6. Danny55

    Danny55 Member

    I also noticed that the Chemtrails Project FB page nevr mentioned the Eastern results.
  7. firepilot

    firepilot New Member

    Out east, they are lucky that their rain is more showery and leaves a car cleaner than it was before the rain.

    Compare to out west, where you can get a sprinkle or short duration rain, that lasts long enough to just grab dust out of the air, and then your car is dirtier than it was before it rained.
  8. Jay Reynolds

    Jay Reynolds Senior Member

    The alkaline earth metals magnesium, calcium, strontium and barium are depleted in US eastern soils, and the soil pH is much lower there, both due to higher rainfall depleting these from soils. Also, much of the western soils developed as part of a great basin, while much of eastern US soils developed from a granite substrate.
  9. TWCobra

    TWCobra Senior Member

    Any thought that it may be pollution coming over the pacific from China? Having flown over Guam many times on my way to Japan, the pollution over the Pacific at the same latitudes as China is something to behold.
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  10. Jay Reynolds

    Jay Reynolds Senior Member

    Sure, depite Dane Wgington's claims to the contrary, asian dust is frequent and does contain aluminum and barium. The second largest generator of dust, right behind North Africa, are the central asian deserts. Asian pollution makes it across the Pacific and has a signaure which has ben studied along the west coat snd nationwide for many years. Strontium is found in ordinary marine salt spray coming across the Pacific.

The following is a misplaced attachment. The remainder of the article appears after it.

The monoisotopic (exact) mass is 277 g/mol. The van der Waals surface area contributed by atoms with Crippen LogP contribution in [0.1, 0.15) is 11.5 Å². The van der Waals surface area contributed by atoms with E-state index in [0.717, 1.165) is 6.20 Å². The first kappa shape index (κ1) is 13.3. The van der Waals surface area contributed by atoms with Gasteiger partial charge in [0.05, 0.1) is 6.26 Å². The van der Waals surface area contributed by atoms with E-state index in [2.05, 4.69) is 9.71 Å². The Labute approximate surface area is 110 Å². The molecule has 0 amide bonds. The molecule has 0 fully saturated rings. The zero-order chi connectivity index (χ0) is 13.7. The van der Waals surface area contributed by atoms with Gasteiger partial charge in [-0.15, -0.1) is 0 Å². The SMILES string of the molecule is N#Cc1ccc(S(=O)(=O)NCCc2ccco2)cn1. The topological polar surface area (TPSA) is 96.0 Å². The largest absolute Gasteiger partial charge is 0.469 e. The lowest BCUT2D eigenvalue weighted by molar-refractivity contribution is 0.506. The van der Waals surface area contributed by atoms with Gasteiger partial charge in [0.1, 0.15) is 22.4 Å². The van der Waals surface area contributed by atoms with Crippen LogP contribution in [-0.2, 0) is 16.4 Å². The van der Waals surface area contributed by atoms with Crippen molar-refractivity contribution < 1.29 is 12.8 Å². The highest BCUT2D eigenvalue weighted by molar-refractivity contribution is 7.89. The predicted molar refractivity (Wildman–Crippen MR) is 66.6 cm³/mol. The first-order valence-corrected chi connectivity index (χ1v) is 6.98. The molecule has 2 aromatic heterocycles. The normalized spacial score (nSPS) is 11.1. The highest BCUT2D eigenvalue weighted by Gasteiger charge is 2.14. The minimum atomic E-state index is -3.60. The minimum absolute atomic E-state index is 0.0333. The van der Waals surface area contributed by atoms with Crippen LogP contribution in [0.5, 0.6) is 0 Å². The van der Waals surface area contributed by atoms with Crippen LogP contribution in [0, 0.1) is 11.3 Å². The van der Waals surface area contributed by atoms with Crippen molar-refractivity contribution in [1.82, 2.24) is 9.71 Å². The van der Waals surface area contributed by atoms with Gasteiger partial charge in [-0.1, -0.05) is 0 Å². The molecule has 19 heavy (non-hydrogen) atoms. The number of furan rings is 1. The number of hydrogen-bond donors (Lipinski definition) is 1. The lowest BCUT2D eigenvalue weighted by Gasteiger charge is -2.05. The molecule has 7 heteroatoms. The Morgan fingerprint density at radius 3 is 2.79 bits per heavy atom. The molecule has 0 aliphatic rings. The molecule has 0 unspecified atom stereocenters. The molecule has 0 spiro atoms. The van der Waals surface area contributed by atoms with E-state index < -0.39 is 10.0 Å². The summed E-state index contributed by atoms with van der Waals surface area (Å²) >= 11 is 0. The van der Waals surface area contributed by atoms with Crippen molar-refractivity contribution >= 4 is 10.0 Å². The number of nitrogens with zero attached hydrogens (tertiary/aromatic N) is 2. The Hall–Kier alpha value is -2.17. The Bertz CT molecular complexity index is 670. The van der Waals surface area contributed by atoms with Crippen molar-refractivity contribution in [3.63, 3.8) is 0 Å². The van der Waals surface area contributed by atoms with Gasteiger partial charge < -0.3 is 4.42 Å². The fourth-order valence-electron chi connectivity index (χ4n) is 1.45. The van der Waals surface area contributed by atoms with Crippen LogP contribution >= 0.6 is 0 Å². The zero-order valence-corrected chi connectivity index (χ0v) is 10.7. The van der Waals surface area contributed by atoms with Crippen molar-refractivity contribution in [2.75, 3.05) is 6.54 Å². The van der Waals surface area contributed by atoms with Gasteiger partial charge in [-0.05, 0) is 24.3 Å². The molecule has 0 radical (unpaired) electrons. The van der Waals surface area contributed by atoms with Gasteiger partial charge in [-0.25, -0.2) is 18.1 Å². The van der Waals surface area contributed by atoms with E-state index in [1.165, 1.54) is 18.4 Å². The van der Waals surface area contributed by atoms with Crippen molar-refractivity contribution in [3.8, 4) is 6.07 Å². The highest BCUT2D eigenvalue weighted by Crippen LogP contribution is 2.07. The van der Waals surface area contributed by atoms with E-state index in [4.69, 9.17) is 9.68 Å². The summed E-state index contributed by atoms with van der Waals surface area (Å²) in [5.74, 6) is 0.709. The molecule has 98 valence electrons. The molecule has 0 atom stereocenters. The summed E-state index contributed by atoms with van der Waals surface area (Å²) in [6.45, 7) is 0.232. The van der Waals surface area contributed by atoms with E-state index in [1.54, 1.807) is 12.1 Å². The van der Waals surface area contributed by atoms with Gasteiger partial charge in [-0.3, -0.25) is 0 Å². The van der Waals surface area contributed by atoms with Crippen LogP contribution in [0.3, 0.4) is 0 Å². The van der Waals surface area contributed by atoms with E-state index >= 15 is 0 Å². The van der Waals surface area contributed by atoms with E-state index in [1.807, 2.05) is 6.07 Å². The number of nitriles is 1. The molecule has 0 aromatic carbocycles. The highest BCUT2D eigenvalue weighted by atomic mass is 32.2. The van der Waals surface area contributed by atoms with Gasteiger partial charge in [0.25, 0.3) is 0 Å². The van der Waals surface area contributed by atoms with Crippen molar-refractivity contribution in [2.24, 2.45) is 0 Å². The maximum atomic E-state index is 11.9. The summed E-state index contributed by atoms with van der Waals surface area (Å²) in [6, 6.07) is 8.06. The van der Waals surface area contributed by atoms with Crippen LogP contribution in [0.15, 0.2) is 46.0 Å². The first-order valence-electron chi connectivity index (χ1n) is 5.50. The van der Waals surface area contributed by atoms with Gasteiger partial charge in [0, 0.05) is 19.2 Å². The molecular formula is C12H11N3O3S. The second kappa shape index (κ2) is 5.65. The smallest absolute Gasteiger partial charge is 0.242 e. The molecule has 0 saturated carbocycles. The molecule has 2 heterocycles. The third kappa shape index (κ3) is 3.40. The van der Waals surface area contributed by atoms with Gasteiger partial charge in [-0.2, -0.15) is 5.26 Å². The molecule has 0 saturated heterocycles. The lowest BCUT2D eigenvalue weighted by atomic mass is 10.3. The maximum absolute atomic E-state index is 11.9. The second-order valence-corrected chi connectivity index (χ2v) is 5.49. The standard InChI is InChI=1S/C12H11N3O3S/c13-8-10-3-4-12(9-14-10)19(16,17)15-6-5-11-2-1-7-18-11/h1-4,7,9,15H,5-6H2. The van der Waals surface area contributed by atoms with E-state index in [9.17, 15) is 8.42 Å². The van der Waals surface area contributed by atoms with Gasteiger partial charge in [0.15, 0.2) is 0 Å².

Dane Wigington, prepare yourself to be exposed.
  11. Danny55

    Danny55 Member

    Here is a "result" from the UK. Don't know where they got the "safe levels" as there are no units for them, but it looks like there is nothing for them to worry about.... so they are.


    [h=6]Olga Raffa
    [/h][h=6]Chemtrails Project UK:
    Rainwater test results with safe levels noted
    Olga Raffa
    Product: Rainwater
    Frampton Mansell
    ... Gloucestershire
    pH 6.11
    Aluminium (Al) <10.00 μg/L
    Safe level .2

    Barium (Ba) <10.00 μg/L ''
    Safe level .7

    not tested for strontium or Titanium
    Strontium (Sr) <0 mg/L
    Titanium (Ti) <0 mg/L

    Manganese (Mn) 2.0 μg/L ''
    Safe level .3

    Iron (Fe) <10.0 μg/L ''
    Safe level .3

    Copper (Cu) 40.0 μg/L
    Safe level 2.

    Zinc (Zn) <10.0 μg/L
    Arsenic (As) <0.1 μg/L
    < means ‘is less than’ > means ‘is greater than’ N/A means ‘not applicable’
  12. firepilot

    firepilot New Member

    Wonder if that is the Olga from Oglaconn?